Nigeria’s Rural Electrification Agency (REA) says it has achieved 1 million solar home systems connections between 2019 to 2022. This is according to the agency’s official Twitter account on Tuesday, November 22.
According to the agency’s statement, the milestone was made possible through the Standalone Solar Home Systems (SHS) component. The statement read:
“With this milestone, about 5 million people across the six geo-political zones of Nigeria are now enjoying access to clean, safe, reliable & affordable electricity through the use of SHS technology.”
The 2022 Renewable Energy Targets report from the International Renewable Energy Agency (IRENA), which was released on November 21, 2022, highlights the fact that as of August 2022, renewable energy targets for rural electrification were implemented in almost 30 countries, mostly focusing on off-grid solar photovoltaic (PV). One of these countries is Nigeria.
Renewable Energy Action Plan: In 2016, Nigeria established its National Renewable Energy Action Plan, which is supposed to be active till 2030. On a regional level, sub-Saharan Africa accounts for just 2.6% of global targets by 2030, with a target capacity of 140 GW by 2030. A lot of work still needs to be done to increase electrification rates.
The REA says that the objective of Standalone Solar Home Systems for households and micro small medium enterprises (MSMEs) component is to help millions of unserved and underserved Nigerian households and MSMEs access better energy services at an affordable cost, through stand-alone solar systems through private sector companies.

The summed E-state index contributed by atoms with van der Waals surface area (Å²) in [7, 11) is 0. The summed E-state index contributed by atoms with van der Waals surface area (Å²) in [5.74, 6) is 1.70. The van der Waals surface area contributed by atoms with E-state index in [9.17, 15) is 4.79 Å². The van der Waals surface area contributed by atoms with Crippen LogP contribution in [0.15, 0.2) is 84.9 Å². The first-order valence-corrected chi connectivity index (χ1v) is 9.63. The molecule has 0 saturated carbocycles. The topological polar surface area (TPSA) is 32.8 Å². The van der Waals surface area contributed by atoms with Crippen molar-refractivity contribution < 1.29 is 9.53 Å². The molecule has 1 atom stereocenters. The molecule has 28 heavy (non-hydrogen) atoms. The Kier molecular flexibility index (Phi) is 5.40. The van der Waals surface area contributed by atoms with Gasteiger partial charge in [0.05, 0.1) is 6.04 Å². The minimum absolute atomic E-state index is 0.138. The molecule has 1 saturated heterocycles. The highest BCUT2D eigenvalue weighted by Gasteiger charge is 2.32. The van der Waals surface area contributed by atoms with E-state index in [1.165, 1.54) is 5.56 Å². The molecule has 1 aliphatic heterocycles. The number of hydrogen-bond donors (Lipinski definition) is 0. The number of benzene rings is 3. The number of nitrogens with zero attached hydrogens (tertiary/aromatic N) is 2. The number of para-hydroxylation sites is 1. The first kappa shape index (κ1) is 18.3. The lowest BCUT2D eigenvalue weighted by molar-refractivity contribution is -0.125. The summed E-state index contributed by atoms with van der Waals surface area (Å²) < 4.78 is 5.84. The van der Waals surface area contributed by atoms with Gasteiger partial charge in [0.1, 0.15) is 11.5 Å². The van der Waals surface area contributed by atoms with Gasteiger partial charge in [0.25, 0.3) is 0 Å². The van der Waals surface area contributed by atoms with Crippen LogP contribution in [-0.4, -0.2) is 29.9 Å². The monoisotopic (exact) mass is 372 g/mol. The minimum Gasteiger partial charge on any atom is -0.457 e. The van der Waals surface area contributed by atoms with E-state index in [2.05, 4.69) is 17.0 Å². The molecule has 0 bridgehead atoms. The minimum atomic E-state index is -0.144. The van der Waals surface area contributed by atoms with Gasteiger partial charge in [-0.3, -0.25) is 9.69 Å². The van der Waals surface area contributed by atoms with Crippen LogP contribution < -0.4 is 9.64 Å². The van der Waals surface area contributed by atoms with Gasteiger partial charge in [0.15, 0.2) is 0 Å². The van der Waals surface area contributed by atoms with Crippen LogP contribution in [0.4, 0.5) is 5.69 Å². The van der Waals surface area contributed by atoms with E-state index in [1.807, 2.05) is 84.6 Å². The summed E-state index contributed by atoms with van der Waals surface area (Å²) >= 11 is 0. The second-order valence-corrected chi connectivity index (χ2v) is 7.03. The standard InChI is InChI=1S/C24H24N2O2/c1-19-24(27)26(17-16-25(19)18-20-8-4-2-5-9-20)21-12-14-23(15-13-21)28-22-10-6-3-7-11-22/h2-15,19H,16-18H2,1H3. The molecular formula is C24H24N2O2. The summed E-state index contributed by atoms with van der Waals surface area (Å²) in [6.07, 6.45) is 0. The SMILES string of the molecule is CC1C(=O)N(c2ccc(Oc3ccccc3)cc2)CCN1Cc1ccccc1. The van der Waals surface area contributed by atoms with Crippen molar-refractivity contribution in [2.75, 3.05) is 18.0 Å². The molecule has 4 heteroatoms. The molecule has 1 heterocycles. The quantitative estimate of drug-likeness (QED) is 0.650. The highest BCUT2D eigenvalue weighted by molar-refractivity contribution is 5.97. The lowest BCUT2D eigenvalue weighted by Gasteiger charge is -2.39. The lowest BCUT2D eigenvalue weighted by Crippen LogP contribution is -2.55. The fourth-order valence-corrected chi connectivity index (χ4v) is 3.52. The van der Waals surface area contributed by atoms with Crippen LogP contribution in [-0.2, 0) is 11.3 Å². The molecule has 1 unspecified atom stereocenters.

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REA also highlights the fact that renewable energy developers have consistently leveraged the programme’s Output Based Fund (OBF) sub-component to deploy solar systems to Nigerian homes and MSMEs, especially in underserved rural communities. Data from the REA shows that the agency has electrified 328,765 female-headed households, and also electrified 1,206 female-headed micro small and medium enterprises (MSMEs).
For the record: The IRENA report notes that going forward, renewable energy targets need to consider the overall energy demand, its forecast and any changing patterns in all sectors of the economy. The different end uses, including electricity, heating and cooling, and transport, need to be considered in conjunction, with careful consideration of how sector coupling and energy efficiency would affect the future energy mix.
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Considering the stance of the IRENA report, and Nigeria’s population growth, currently at 216 million and projected to reach 400 million by 2050, according to the United Nations Population Fund, it is instructive to consider putting population growth in plans while designing renewable energy access strategies. As the IRENA report says, population growth is one of the factors leading to increasing electricity demand. Other factors include economic and social development and electrification of end-uses.